Skip to main content
This Date in NHL History

Aug. 14: Weber born in British Columbia

Plus: Rangers sign Abel; Hockey Hall of Fame member Kennedy dies

by John Kreiser @jkreiser7713 / NHL.com Managing Editor

THIS DATE IN HISTORY: Aug. 14

1985: Shea Weber, who has one of the hardest shots in NHL history, is born in Sicamous, British Columbia.

The Nashville Predators take Weber, a defenseman, in the second round (No. 49) of the 2003 NHL Draft. He makes the League as a 20-year-old in 2005-06 and quickly becomes known for his big shot, scoring 166 goals in his 11 seasons with Nashville. That includes two seasons with 23 goals (2008-09 and 2013-14) and one with 20 (2005-16). Weber also wins the hardest shot competition during All-Star Weekend in 2015 and 2016, exceeding 108 mph each time.

Weber, a two-time First-Team All-Star, appears to be a fixture in Nashville, but is traded to the Montreal Canadiens for defenseman P.K. Subban on June 29, 2016.

Video: Hardest Shot: Weber wins with 102.8 mph slapper

 

MORE MOMENTS

1926: The New York Rangers, preparing for their first season in the NHL, sign defenseman Clarence "Taffy" Abel, a native of Sault Ste. Marie, Michigan, who becomes the first U.S.-born player to earn a regular spot in the League. Abel, one of the biggest players of his era at 225 pounds, spends three seasons with the Rangers and is a member of their Stanley Cup-winning team in 1928 before being sold to the Chicago Blackhawks. He spends five seasons with Chicago and helps the Blackhawks win the Cup for the first time in 1934, then retires.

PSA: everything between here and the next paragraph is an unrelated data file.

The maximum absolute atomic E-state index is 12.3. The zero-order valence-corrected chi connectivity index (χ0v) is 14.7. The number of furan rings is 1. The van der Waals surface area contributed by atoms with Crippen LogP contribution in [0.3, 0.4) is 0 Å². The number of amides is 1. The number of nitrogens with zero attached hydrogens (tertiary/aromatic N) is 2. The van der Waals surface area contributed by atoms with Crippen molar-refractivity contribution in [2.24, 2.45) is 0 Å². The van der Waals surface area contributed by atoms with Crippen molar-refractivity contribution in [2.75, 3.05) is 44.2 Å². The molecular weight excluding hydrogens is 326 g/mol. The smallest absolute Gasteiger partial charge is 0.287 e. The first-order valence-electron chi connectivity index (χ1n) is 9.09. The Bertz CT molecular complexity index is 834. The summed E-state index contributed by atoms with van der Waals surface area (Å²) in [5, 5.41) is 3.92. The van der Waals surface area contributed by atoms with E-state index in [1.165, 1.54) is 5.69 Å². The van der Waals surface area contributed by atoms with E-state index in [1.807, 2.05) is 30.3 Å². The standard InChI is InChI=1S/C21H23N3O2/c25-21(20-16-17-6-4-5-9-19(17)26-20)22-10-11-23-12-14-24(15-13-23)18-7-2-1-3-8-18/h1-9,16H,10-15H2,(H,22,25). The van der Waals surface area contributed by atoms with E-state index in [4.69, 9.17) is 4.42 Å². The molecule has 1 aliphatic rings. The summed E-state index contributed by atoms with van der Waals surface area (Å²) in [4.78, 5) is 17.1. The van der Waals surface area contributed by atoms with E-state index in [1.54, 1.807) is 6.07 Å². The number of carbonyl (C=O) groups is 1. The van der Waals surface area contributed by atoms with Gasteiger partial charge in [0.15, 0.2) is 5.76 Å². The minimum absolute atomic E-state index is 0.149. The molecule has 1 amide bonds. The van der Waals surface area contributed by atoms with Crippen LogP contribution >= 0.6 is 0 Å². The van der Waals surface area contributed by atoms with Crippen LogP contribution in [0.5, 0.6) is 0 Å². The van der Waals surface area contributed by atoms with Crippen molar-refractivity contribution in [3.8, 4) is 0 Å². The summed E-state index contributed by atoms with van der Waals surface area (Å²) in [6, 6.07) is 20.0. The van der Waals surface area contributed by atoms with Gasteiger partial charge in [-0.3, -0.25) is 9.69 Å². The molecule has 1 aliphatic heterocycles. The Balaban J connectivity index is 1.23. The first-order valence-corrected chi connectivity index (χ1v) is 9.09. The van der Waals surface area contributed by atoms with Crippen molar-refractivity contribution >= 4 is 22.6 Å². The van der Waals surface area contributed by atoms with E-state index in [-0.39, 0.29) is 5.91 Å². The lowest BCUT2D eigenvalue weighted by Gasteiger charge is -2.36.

2009: Ted "Teeder" Kennedy, captain of the Toronto Maple Leafs from 1948-55 and a member of the Hockey Hall of Fame, dies at age 83. The Maple Leafs win the Stanley Cup five times during Kennedy's 14 seasons with Toronto; he leads all scorers during the run to the Cup in 1948 with eight goals and 14 points. Kennedy wins the Hart Trophy as MVP in 1954-55, his final full NHL season. He finishes his NHL career with 560 points (231 goals, 329 assists) in 696 games, and is inducted into the Hall of Fame in 1966.

View More